Dengue and dengue hemorrhagic fever (DHF)

Dengue and dengue hemorrhagic fever (DHF), which are primarily a disease of the tropics, are caused by one of four closely related virus serotypes (DEN-1, DEN-2, DEN-3 and DEN-4) of the genus Flavivirus. Infection with one does not provide cross protection against another strain, so during the person lifetime can have four dengue infections.

The viruses are transmitted via the bite of various day-feeding mosquitoes of the subgenusus Stegomyia. The principal circulate the virus in their blood, mosquitoes ingesting feeding on the infective individual.

Dengue fever symptoms appear within 5-8 days of being bitten by infected mosquito, severe headache, pain behind the eyes, muscle and joint pains and rash.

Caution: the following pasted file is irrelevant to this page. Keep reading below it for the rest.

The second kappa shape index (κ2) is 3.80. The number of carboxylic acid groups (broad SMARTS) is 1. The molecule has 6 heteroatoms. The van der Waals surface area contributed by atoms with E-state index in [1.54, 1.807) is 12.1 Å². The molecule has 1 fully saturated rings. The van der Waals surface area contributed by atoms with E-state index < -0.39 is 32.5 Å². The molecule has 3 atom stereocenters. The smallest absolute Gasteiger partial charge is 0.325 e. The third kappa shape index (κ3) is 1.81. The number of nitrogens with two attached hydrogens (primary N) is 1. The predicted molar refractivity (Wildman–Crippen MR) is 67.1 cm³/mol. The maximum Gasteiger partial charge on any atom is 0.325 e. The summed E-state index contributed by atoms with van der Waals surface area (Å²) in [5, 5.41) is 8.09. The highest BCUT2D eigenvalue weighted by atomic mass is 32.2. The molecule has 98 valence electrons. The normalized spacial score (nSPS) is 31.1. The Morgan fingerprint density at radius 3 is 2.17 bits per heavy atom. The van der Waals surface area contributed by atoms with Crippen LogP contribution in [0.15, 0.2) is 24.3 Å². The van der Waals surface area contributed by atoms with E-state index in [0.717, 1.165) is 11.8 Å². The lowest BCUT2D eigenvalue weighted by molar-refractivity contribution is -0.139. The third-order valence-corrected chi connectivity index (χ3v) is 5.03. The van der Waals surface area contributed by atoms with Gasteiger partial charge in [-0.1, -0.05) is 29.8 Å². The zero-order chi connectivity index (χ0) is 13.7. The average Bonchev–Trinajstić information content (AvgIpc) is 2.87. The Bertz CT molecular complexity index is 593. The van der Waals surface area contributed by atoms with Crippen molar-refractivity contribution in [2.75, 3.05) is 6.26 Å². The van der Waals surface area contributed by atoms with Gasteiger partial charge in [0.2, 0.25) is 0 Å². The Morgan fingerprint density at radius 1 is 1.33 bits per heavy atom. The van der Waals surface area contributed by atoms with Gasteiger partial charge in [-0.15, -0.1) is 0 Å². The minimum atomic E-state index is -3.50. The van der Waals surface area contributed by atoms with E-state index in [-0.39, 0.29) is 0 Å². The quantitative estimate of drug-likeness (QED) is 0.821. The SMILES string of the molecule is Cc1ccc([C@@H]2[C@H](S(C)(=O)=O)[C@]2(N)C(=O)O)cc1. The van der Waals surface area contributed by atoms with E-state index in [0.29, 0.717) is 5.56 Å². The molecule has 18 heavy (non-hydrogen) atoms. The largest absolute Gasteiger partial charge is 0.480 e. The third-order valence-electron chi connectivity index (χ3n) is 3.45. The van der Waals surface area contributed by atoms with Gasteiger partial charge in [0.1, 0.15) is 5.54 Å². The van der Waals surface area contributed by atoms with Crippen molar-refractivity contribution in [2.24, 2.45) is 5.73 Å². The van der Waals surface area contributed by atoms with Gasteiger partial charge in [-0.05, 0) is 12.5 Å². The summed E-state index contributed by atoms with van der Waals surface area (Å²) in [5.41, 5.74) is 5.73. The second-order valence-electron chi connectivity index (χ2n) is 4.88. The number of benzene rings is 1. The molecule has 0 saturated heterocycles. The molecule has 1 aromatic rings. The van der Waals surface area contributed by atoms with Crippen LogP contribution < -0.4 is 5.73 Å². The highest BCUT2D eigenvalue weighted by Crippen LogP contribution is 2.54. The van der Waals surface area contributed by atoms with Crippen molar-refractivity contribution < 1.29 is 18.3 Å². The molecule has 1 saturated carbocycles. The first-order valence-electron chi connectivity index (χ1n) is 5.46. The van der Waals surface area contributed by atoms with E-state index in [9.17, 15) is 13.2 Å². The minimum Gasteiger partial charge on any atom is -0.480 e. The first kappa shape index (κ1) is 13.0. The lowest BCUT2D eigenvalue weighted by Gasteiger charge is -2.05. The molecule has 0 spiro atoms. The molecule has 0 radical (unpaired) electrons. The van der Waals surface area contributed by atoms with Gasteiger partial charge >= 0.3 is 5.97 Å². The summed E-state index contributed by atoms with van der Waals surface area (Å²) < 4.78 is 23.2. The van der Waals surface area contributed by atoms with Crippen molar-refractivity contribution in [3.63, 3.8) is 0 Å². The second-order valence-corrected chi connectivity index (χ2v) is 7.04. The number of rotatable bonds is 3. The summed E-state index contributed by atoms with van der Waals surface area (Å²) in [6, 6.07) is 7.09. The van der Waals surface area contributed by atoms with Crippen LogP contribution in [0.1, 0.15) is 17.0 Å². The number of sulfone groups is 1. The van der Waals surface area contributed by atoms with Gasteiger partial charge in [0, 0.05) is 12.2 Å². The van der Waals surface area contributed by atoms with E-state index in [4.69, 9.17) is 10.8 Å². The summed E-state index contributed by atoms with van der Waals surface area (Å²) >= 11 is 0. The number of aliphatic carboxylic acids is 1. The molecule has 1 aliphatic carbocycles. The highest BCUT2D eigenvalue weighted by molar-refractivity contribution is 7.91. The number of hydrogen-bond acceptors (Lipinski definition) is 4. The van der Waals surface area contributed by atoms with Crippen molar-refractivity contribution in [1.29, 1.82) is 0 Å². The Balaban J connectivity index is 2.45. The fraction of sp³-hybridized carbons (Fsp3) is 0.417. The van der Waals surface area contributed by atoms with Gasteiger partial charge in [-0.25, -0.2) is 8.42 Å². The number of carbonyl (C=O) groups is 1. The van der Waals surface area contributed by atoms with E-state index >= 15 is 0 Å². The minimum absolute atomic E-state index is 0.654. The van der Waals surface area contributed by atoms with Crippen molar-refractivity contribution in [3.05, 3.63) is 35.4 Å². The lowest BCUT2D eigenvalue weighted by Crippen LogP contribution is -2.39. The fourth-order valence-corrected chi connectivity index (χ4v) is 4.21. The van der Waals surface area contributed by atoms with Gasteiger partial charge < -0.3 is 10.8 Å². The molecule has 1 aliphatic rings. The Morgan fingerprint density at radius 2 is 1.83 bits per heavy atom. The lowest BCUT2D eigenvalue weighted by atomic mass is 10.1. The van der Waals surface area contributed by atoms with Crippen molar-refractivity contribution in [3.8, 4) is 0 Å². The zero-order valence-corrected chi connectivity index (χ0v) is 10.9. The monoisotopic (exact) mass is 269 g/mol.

DHF is characterized by high fever, up to 41C. persisting for 2-7 days enlarged liver and circulatory failure. If left untreated, the patient may go into shock (DSS) with a rapid, weak pulse, followed by signs of circulatory failure such as cool, blotchy skin. Without proper treatment, may die within 12-24 hours.

A diagnosis is made from the history, physical examination, and laboratory tests: PCR for Dengue. Dengue IgG and IgM. Initial treatment of a suspected case is aimed towards visiting the physician, reducing the fever using paracetamol (but avoid Aspirin), drink plenty of water and rest.

Currently, no vaccine treatment but close medical attention and clinical management by avoiding mosquito bites, using appropriate insect screens, insecticide sprays and insect repellent lotions and eliminating and covering open water containers.